Hearing: Top 10 Questions
1: Bonus! Can earwigs get into your ears and bore into your brain?
No. Earwax has an agent in it that is toxic to most bugs. Besides, earwax is sticky, so if any bugs do get into your ear, they would get stuck in the outer one-third and wouldn't cause any problems.
2: Why do we get dizzy?
There are three parts of our body that help us to know where we are in the world in terms of our balance. One is called our tactile sensation of where we are in the world. Another is vision, where we can see. The third is our inner ear. If we turn our head one direction, the fluid in our inner ear goes the opposite direction. We turn the other way; the fluid turns in the other direction. It lets us know where we are in the world in terms of the horizon. So if there's a problem with that inner ear system, then you'll have dizziness. If you spin around on a Tilt-a-whirl, it can cause residual dizziness. (From Mikayla)
3: If you were born without the outer part of your ear, would you still be able to hear?
You can. The outer part of the ear helps funnel sound to make it more easily heard. If the canal, however, is pinched off or if there's bone and no opening to the ear canal, you'll have a greater degree of hearing loss because the sound needs to be loud enough to get through the bone or through the tissue to get to the cochlea. (From Dallas at Gooding Elementary)
4: How do you get an ear infection?
When you have fluid in the middle ear space. It should be an air-filled area — if you get fluid in it, because you have a cold and blew your nose and blew stuff up there, it can cause an ear infection because it's a breeding ground for bacteria. Babies seem to get more ear infections because their eustachian tube is almost a straight shot from the back of the throat up, so it's easy for bacteria to be lodged there. (From Reed in Caldwell)
5: Can you actually break your eardrum?
Yes, like you can tear your skin, you can break your eardrum. Q-tips can break the eardrum. A blow to the head can cause an eardrum to break. The most common are Q-tips. The old saying is true. Never put anything in your ear except your elbow. (From Conner)
6: How do hearing aids help deaf people?
People with hearing loss hear by amplifying the sounds around them. They amplify them differently depending upon whether it's a soft, medium or loud sound or whether it's speech or noise.
There are as many different kinds of hearing aids as there are people. It's important to make sure it's most appropriate for that person's hearing needs. Some hearing aids go behind the ear. Some hearing aids go in the ear. Others have a cochlear implant. A cochlear implant bypasses the outer ear and middle ear altogether.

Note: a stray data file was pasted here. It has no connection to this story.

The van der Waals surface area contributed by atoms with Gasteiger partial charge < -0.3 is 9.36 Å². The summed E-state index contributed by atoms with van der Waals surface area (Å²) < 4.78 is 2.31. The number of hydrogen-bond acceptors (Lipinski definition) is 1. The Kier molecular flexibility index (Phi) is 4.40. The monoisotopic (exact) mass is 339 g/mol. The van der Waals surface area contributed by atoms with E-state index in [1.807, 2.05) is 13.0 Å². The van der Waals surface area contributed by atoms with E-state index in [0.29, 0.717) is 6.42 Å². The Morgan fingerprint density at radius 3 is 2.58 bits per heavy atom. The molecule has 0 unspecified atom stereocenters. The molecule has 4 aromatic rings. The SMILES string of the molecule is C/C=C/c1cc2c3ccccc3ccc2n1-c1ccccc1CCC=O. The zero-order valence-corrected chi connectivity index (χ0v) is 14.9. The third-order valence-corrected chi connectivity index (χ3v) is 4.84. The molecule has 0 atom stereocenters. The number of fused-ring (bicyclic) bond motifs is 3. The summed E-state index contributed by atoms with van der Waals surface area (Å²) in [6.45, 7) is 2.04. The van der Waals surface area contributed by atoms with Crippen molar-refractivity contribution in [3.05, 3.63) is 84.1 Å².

The success of a hearing aid is dependent upon the individual getting a good test with the hearing aid to decide what's best and also how it should be set. (From Bridger at Pine School)
7: Does the eardrum repair itself after getting hurt?
The eardrum is skin. Just like when you have a cut on your hand and your skin will heal, the eardrum also will heal if left alone and left dry. It is able to reknit itself. (From Jacob)
8: Why do ears pop?
Ears pop to equalize the pressure. We have air pressure inside our eardrum and atmospheric pressure outside, which is zero. We like those to be equal. If there's a difference we will yawn or open our ears, and that will pop the ears and make the pressure behind the eardrum equal to the pressure outside. (From Summer in Nampa)
9: Why are your ears sensitive? How come it hurts with a loud noise?
It's the brain's way of protecting us, like if you stick your finger in your eye and you see sparkly lights. It's your brain's reaction. It's the brain's way of saying, "Let's not go there again." It is like your quick reaction when you touch a hot stove. (From Katie and Tristan in Gooding)
10: How loud can you play your headphones and not risk your hearing?
Probably the easiest way to know is — if somebody standing next to you can hear the music, it's too loud. Another way to know is — if you have to raise your voice to be heard from about three feet, then it's too loud and you should turn down the volume. (From Harrison in Mrs. Reeve's 5th grade class at Adams Elementary in Boise)
11: What are the most common causes of deafness?
The most common cause is genetics and hereditary. The second is noise-induced hearing loss, noise exposure, like if you have an iPOD and you're listening with headphones too loud, or if you're around machinery like lawn mowers and snow blowers. If you have ringing in your ears, it indicates that you may have some damage. (From Hunter in Mrs. Cameron's 4th grade class at Cynthia Mann Elementary in Boise)
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